... and then there was the French Romantic
painter, Théodore Géricault
(1791–1824), who went to extraordinary lengths to capture authenticity in the subject of his larger-than-life oil painting, The Raft of the Medusa
. Which was based on a contemporary scandal, the shipwreck of the Medusa in 1816.
Géricault so thoroughly immersed himself in researching the full horror of his subject matter that he became completely obsessed by it :
According to the art historian Georges-Antoine Borias, "Géricault established his studio across from Beaujon hospital. And here began a mournful descent. Behind locked doors he threw himself into his work. Nothing repulsed him. He was dreaded and avoided."
With particular attention to corpses:
To achieve the most authentic rendering of the flesh tones of the dead, he made sketches of bodies in the morgue of the Hospital Beaujon, studied the faces of dying hospital patients, brought severed limbs back to his studio to study their decay, and for a fortnight drew a severed head, borrowed from a lunatic asylum and stored on his studio roof.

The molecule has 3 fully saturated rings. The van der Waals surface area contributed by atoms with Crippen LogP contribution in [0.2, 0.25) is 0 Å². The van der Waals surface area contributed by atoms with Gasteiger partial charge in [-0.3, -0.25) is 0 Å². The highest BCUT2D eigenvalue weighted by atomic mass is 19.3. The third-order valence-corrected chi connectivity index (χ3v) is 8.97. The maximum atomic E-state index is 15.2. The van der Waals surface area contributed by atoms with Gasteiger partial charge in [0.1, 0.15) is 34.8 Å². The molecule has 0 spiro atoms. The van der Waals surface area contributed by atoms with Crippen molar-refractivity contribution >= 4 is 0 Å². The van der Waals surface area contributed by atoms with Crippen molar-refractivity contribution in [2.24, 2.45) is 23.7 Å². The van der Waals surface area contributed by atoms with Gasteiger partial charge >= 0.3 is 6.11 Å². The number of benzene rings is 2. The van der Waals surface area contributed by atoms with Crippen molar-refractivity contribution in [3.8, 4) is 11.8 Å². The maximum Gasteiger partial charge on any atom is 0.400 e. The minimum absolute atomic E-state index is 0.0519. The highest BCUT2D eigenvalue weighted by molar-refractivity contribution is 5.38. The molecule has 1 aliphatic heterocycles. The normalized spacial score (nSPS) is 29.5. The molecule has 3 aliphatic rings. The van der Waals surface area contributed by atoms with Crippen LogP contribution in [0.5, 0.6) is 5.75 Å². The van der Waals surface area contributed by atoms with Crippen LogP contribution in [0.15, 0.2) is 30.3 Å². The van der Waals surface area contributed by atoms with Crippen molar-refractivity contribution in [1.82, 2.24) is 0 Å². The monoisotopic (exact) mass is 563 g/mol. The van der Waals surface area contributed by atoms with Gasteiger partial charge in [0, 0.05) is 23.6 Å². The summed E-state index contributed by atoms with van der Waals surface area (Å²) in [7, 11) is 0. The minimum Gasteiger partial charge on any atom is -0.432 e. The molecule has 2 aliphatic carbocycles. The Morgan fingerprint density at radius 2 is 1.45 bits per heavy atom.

According to my art teacher in high school, the smell emanating from his studio caused his neighbours to complain to the authorities. I don't know for certain whether this was actually true or not ... but it has always stayed in my mind whenever confronted with images of The Raft